Ancona chickens are black birds with white-tipped feathers DLX2 PS

Ancona Chickens: Early Layers and High Productivity

This medium-sized chicken hails from the city of Ancona in Central Italy and is one of the best egg layer breeds in the world. They were imported to England in 1850. After that, they became a prime egg breed across Europe. They are very flighty and often considered wild. That’s because they like to roost in trees and love to fly.

What Does An Ancona Look Like?

The Ancona is a black bird with white-tipped feathers. It has a black mottled with white coloring. One in three feathers has a white tip. The white feathering increases every time the bird molts.

Black feathers have a green sheen to them. They also have yellow legs with black mottle down them. Hens have a medium comb with five points, while roosters have a single large comb. They have orange-red eyes, white earlobes, and white skin.

Anconas are sometimes called a black Leghorn, although that is an incorrect description. Anconas have backs that slant downward. Plus, they didn’t originate from the same breeds of chickens and Leghorns.

Ancona was admitted to the American Poultry Association in 1898 with a single comb variety. Rose comb varieties were admitted in 1914. They have a natural lifespan of about 8 years. Ancona chickens are a heritage chicken.

Are Ancona Chickens Good Egg Layers?

When it comes to egg production capabilities, Ancona chickens are in a league of their own.

Ancona chickens are extremely good egg layers. These birds can lay anywhere between 220-300 large and white eggs annually, an impressive feat by any standards! Perhaps what’s most remarkable about this breed is that they lay more in winter than Leghorns do – an average of about five to six eggs weekly!

Remarkably these birds start laying at only five months old! Another notable aspect about Anconas is that they lay many white eggs throughout the year and have traditionally been bred for both meat and egg purposes – though now it’s mainly for the latter.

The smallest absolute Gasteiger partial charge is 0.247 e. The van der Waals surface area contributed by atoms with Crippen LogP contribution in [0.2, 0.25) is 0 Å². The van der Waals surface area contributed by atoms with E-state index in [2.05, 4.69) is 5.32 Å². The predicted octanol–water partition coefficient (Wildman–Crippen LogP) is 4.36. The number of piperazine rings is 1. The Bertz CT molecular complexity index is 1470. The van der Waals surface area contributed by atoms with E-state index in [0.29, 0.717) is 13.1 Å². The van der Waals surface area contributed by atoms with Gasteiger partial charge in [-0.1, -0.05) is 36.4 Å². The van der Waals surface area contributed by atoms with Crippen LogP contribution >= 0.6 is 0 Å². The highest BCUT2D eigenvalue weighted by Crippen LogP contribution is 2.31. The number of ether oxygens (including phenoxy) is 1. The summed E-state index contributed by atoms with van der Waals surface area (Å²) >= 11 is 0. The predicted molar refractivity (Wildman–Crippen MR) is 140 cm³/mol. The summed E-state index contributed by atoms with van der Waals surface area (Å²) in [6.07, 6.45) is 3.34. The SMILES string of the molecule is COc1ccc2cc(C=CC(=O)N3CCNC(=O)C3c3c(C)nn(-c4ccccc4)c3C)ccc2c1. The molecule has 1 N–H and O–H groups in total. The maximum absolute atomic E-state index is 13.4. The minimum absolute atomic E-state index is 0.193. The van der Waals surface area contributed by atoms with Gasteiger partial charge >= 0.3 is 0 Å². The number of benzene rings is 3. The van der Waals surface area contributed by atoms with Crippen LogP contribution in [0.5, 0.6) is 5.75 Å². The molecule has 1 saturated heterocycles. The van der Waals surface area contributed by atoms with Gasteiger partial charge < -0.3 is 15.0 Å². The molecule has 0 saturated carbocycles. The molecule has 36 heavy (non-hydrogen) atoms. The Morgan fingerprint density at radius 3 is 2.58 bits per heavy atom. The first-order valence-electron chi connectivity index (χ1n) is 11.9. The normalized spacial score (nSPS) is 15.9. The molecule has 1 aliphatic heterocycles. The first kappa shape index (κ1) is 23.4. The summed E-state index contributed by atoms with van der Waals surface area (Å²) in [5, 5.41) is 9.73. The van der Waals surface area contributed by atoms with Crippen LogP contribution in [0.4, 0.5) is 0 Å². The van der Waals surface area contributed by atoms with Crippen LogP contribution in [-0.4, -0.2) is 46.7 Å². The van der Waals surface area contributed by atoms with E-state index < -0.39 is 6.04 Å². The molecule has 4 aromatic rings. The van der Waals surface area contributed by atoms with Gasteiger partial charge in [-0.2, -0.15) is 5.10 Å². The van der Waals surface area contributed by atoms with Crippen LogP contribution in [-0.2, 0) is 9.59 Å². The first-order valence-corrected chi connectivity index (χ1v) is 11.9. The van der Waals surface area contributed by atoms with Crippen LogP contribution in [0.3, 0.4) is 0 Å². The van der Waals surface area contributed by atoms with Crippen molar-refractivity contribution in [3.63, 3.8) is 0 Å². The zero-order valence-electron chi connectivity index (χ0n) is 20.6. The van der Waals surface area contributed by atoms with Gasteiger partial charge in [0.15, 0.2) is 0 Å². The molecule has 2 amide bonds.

Ancona chickens like to roost in trees and love to fly DLX2 PS

Caring For Your Ancona: Are Ancona Chickens Winter Hardy?

Ancona chickens do very well in in the winter’s temperature extremes. They are extremely winter hardy. They often don’t care what type of climate they are in- they are healthy and happy in any environment! They are great birds for hot climates and for cold climates. They even love extremely hot temperatures!

They are friendly and often popular for a backyard bird, but they are also very flighty. They can escape backyards very well. They will need some extra attention and effort to keep them contained.

Anconas are also one of the most intelligent of the chicken varieties. They sense danger better than other varieties.They do very good in a free-range situation and will forage well. They also have a lower food to egg ratio.

They do very well in cold situations. They can be flighty and a little wild-like in their behavior.

They are a “watch” breed according to the Livestock Conservatory list, which means they aren’t rare but do have an estimated population of fewer than 10,000 birds worldwide.

Anacondas are also a heritage breed.

ClimatePersonalityUseSizeEggs/ YrBrooderForages
Hot & ColdFriendlyFlightyEggsF: 4.5 lbsM: 6 lbs220-300NoYes

Anconas are typically not available at local farm supply stores. You can order them online from several hatcheries around the United States. In Europe, they are most often found in England and Italy.

  • Very Predator Aware
  • Very Cold Tolerant
  • Strong Egg Layer

My Favorite Chicken and Duck Supplies

This list contains affiliate products. Affiliate products do not cost more but helps to support BestFarmAnimals and our goal to provide farm animal owners with accurate and helpful information.

Manna Pro Oyster Shell keeps eggs strong. Before I gave my chickens oyster shell, I had the oddest eggs, many with weak and irregular shells. Now, I don’t have an issue.

Layer Feed by Manna Pro. I like pellets rather than crumbles as my chickens eat them better and less gets wasted or scavenged by rodents. A good layer feed makes the difference in hens laying many more eggs.

My chickens love this mealworm treat, which gives added protein, something that’s great during molting and winter months.

There are many ways to feed and water your chickens. I like this food and water setup the best because it reduces waste, saves me time feeding and watering, and keeps the food fresh longer. Except, in the winter, I use a heated waterer. The only problem is the heated waterers need to be replaced every few years.

I love this chicken veggie hanger. It makes it easy to give your chickens produce from the garden and keep them occupied in the winter with a fresh head of lettuce.

These chicken toys are a hoot! They will help curb bullying and keep your chickens active, especially in the winter when hens tend to get more lethargic.

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